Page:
Germany's interior minister is proposing a security shake-up that could include creating "federal departure centers" to ease the deportation of rejected asylum-seekers and centralizing the country's domestic intelligence agency.
Interior Minister Thomas de Maiziere's suggestions in a guest article on Tuesday in the daily Frankfurter Allgemeine Zeitung followed last month's attack on a Berlin Christmas market.
The government has promised to examine whether laws need to be changed following the Dec. 19 attack that killed 12 people, in which a failed Tunisian asylum-seeker is the prime suspect. The Daesh terrorist organization has claimed responsibility for the attack.
The proposals from de Maiziere, a member of Chancellor Angela Merkel's conservative party, center on giving federal authorities greater power on domestic security issues — responsibility for which is spread between the federal government and 16 state governments.
Deportations are currently the responsibility of state authorities. De Maiziere called for better cooperation on the matter, suggesting the creation of federally run "departure centers" close to airports that could handle deportees in their "final days or weeks" in Germany.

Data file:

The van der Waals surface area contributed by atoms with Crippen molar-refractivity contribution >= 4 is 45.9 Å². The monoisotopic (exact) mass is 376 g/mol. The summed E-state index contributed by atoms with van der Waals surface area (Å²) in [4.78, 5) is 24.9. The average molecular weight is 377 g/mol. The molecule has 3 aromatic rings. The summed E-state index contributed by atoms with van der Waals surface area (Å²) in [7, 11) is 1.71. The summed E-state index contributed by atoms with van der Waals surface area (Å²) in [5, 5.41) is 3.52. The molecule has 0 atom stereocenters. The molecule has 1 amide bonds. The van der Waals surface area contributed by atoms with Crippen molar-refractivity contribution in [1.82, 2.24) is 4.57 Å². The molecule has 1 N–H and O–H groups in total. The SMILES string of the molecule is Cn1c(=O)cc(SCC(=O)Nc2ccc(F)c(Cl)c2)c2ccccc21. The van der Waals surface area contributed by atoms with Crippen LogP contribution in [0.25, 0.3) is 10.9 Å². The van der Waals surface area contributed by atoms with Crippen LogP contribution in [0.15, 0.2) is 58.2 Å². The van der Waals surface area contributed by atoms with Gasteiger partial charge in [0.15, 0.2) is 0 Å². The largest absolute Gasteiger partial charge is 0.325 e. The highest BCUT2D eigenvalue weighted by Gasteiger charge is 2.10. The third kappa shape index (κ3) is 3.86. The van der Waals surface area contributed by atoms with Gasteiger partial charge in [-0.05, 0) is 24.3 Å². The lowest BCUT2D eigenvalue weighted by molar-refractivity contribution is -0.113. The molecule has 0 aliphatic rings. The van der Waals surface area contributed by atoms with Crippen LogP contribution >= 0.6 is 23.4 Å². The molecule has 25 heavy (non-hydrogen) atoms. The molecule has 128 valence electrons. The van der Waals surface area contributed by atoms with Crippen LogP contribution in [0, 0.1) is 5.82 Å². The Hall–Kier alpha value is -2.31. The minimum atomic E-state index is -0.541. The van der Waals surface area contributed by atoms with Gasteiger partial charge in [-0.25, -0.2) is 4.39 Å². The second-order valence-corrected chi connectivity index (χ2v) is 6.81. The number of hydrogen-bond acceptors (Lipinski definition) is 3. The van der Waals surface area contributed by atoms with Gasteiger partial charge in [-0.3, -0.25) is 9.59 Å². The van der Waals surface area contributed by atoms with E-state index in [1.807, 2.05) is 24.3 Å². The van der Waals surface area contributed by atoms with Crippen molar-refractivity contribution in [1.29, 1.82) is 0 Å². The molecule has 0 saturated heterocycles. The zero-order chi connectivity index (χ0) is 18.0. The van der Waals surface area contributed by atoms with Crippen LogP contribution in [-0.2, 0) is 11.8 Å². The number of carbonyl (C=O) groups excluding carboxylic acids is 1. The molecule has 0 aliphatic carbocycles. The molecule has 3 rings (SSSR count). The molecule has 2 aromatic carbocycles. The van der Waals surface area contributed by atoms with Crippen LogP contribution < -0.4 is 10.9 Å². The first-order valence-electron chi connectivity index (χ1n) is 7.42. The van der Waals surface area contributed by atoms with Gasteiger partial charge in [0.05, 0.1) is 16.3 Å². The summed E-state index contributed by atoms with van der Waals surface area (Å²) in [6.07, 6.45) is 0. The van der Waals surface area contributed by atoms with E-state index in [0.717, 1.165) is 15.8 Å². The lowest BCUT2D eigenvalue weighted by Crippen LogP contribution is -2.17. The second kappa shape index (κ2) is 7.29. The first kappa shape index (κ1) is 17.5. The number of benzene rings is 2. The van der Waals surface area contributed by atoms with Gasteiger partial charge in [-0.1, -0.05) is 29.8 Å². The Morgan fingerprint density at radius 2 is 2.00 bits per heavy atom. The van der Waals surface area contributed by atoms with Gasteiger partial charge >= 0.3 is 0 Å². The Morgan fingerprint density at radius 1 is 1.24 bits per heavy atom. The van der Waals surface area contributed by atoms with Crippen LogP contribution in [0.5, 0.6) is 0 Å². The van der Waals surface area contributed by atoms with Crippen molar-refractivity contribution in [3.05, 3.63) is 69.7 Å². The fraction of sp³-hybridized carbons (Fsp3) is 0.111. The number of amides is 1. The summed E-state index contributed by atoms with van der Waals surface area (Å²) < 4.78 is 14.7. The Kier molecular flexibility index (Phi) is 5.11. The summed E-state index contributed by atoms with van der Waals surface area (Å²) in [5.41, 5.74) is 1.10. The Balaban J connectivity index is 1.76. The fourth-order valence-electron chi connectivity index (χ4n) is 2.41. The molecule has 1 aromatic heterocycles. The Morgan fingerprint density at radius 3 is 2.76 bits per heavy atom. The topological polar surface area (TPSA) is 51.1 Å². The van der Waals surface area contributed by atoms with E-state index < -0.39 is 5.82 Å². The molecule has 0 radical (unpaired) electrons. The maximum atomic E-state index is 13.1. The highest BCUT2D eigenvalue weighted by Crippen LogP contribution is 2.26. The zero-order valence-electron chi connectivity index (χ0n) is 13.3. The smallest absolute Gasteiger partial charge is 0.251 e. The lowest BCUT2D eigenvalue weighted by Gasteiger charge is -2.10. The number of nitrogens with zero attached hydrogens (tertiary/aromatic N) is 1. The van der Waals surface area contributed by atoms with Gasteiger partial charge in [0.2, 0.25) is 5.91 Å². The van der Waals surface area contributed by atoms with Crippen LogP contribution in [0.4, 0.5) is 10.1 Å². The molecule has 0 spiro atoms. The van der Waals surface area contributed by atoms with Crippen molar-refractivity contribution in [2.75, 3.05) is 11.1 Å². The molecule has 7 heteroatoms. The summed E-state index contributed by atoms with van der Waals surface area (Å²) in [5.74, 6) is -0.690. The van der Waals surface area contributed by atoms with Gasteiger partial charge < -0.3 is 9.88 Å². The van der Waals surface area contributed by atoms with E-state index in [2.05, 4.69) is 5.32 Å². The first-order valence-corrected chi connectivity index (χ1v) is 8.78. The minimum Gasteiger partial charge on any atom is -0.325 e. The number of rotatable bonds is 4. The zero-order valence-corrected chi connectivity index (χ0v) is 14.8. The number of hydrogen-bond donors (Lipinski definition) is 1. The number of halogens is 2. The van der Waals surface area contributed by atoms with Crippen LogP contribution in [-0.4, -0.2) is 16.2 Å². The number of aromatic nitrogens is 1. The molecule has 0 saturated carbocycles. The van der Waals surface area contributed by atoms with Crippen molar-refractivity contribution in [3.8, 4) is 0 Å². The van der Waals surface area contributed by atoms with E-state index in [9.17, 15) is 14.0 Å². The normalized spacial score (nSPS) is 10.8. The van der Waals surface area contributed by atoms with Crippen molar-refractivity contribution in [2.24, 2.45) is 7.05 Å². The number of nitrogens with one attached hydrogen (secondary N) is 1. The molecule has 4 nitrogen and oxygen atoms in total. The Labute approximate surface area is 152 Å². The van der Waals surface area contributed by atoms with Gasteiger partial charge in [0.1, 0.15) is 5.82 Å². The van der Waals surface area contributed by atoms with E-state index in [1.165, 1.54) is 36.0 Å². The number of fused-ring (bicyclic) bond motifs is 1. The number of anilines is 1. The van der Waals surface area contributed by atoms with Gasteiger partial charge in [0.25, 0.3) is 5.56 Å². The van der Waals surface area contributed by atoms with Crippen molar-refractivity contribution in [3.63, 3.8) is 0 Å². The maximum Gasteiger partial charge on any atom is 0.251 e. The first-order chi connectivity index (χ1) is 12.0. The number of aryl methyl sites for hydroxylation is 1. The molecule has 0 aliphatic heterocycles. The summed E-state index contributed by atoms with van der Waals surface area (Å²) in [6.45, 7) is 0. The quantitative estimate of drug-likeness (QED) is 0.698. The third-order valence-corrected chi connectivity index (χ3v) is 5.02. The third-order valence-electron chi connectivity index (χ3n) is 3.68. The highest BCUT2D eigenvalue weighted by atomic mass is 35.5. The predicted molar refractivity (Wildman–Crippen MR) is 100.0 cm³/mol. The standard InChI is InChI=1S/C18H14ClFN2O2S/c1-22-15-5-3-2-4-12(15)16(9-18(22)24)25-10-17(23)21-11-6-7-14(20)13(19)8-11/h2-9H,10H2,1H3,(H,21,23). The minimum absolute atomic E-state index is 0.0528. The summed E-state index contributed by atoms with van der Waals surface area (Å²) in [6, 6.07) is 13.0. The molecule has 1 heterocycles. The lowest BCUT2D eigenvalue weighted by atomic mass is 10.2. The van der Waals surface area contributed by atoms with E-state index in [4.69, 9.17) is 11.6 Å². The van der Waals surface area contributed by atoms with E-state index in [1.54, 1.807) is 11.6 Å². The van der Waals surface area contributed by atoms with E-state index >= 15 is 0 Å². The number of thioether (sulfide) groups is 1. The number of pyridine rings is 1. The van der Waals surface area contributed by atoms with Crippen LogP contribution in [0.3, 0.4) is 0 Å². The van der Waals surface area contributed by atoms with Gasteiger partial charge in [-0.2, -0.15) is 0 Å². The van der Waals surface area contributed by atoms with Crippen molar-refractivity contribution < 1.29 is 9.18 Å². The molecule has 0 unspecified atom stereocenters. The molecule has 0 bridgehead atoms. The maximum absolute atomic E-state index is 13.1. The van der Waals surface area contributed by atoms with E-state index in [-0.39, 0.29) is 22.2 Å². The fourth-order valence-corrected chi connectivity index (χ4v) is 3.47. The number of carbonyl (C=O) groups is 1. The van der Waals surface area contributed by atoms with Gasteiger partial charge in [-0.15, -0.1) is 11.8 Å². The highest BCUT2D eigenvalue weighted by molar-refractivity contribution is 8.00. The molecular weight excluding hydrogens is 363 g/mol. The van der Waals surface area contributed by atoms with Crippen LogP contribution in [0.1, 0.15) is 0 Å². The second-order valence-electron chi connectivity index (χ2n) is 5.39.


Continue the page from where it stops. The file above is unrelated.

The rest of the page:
Each state currently has its own branch of the domestic intelligence agency, in addition to its federal office. De Maiziere called for a discussion of putting it entirely under federal control, and also urged greater powers for the federal police to conduct traffic controls away from border areas.
At European Union level, de Maiziere advocated a "real mass influx mechanism" to enable quicker handling of large numbers of migrants. He argued that countries should be considered safe if there's a "safe place" there with "humane and safe reception conditions," for example at facilities that the EU could be partly responsible for.
It remains to be seen how much traction de Maiziere's ideas will gain. A national election is expected in September and the conservatives' main rivals, the center-left Social Democrats, are part of the current governing coalition.